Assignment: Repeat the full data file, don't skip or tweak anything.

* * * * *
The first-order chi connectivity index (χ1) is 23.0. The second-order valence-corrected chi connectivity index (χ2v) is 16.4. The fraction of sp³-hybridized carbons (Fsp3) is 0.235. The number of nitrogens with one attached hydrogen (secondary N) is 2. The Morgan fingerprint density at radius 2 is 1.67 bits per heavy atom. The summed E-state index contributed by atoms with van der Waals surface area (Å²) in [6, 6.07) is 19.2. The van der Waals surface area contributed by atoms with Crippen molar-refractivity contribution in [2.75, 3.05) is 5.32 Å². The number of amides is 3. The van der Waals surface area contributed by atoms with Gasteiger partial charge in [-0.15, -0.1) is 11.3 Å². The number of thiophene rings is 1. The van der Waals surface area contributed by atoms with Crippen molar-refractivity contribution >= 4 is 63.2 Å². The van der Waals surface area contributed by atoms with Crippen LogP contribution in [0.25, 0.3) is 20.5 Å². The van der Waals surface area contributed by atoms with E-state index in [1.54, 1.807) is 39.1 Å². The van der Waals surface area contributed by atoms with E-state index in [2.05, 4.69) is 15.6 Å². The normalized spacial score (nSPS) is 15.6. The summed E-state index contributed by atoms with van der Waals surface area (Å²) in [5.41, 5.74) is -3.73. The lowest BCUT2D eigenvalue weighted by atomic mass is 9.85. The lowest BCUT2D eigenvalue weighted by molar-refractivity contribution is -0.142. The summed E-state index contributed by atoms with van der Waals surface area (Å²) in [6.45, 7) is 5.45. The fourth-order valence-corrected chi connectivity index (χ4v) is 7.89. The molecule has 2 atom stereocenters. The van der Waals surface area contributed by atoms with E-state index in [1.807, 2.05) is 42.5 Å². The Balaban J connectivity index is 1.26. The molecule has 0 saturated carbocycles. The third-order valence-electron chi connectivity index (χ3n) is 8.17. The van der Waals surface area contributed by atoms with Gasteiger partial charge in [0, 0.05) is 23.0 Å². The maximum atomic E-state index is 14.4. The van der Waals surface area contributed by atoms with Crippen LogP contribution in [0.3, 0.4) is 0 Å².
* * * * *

The first-order chi connectivity index (χ1) is 23.0. The second-order valence-corrected chi connectivity index (χ2v) is 16.4. The fraction of sp³-hybridized carbons (Fsp3) is 0.235. The number of nitrogens with one attached hydrogen (secondary N) is 2. The Morgan fingerprint density at radius 2 is 1.67 bits per heavy atom. The summed E-state index contributed by atoms with van der Waals surface area (Å²) in [6, 6.07) is 19.2. The van der Waals surface area contributed by atoms with Crippen molar-refractivity contribution in [2.75, 3.05) is 5.32 Å². The number of amides is 3. The van der Waals surface area contributed by atoms with Gasteiger partial charge in [-0.15, -0.1) is 11.3 Å². The number of thiophene rings is 1. The van der Waals surface area contributed by atoms with Crippen molar-refractivity contribution >= 4 is 63.2 Å². The van der Waals surface area contributed by atoms with Crippen LogP contribution in [0.25, 0.3) is 20.5 Å². The van der Waals surface area contributed by atoms with E-state index in [1.54, 1.807) is 39.1 Å². The van der Waals surface area contributed by atoms with E-state index in [2.05, 4.69) is 15.6 Å². The normalized spacial score (nSPS) is 15.6. The summed E-state index contributed by atoms with van der Waals surface area (Å²) in [5.41, 5.74) is -3.73. The lowest BCUT2D eigenvalue weighted by atomic mass is 9.85. The lowest BCUT2D eigenvalue weighted by molar-refractivity contribution is -0.142. The summed E-state index contributed by atoms with van der Waals surface area (Å²) in [6.45, 7) is 5.45. The fourth-order valence-corrected chi connectivity index (χ4v) is 7.89. The molecule has 2 atom stereocenters. The van der Waals surface area contributed by atoms with E-state index in [1.807, 2.05) is 42.5 Å². The Balaban J connectivity index is 1.26. The molecule has 0 saturated carbocycles. The third-order valence-electron chi connectivity index (χ3n) is 8.17. The van der Waals surface area contributed by atoms with Gasteiger partial charge in [0, 0.05) is 23.0 Å². The maximum atomic E-state index is 14.4. The van der Waals surface area contributed by atoms with Crippen LogP contribution in [0.3, 0.4) is 0 Å².